Most of us have heard of pepper spray. It is used by military and police forces to subdue dangerous criminals in a non-lethal way. Popular shows, such as “Cops” and “CSI” have shown or portrayed pepper spray being used to stop attackers. Some of these attackers are under the influence of very dangerous drugs, such as methamphetamines, hallucinogenics, and extremely high amounts of alcohol and unknown mixtures of any number of drugs. These drugs can make users stronger, less susceptible to pain and more volatile. So, how is it that one substance, such as pepper spray, can stop them all? Why is it so effective?
The Science Behind the Spray
Pepper spray is a derivative of cayenne pepper, more specifically, various parts of the cayenne pepper plant. When this derivative is sprayed on an assailant, it invades the lungs, eyes and sinuses. Once there, it causes burning and swelling, incapacitating the would-be assailant. A person that has been sprayed with pepper spray cannot fight back because he or she cannot breathe. The inability to breath stops the attacker, regardless of the drug or drugs he or she may be on.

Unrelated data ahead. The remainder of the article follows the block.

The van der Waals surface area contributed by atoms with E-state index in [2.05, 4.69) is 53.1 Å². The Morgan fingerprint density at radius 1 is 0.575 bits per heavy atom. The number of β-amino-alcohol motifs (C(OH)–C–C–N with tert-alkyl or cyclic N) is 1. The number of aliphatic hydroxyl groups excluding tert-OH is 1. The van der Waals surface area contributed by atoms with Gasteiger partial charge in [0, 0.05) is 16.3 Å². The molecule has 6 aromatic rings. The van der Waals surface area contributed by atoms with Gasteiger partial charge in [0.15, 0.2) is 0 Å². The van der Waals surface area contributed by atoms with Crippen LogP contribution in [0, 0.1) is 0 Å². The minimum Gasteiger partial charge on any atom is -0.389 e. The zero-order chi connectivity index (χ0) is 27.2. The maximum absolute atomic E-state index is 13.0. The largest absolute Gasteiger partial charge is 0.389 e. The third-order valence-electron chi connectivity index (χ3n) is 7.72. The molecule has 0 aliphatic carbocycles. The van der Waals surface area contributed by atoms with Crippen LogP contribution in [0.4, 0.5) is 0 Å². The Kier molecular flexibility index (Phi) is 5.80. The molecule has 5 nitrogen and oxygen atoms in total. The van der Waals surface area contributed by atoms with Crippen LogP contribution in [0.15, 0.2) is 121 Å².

The active ingredient in pepper spray is capsaicin. It is the same ingredient that gives cayenne and other peppers their sting. However, with pepper spray, the capsaicin is extremely concentrated, resulting in what is known as a substance called oleoresin capsicum. Once introduced to the respiratory system, oleoresin capsicum has the ability to render any individual helpless.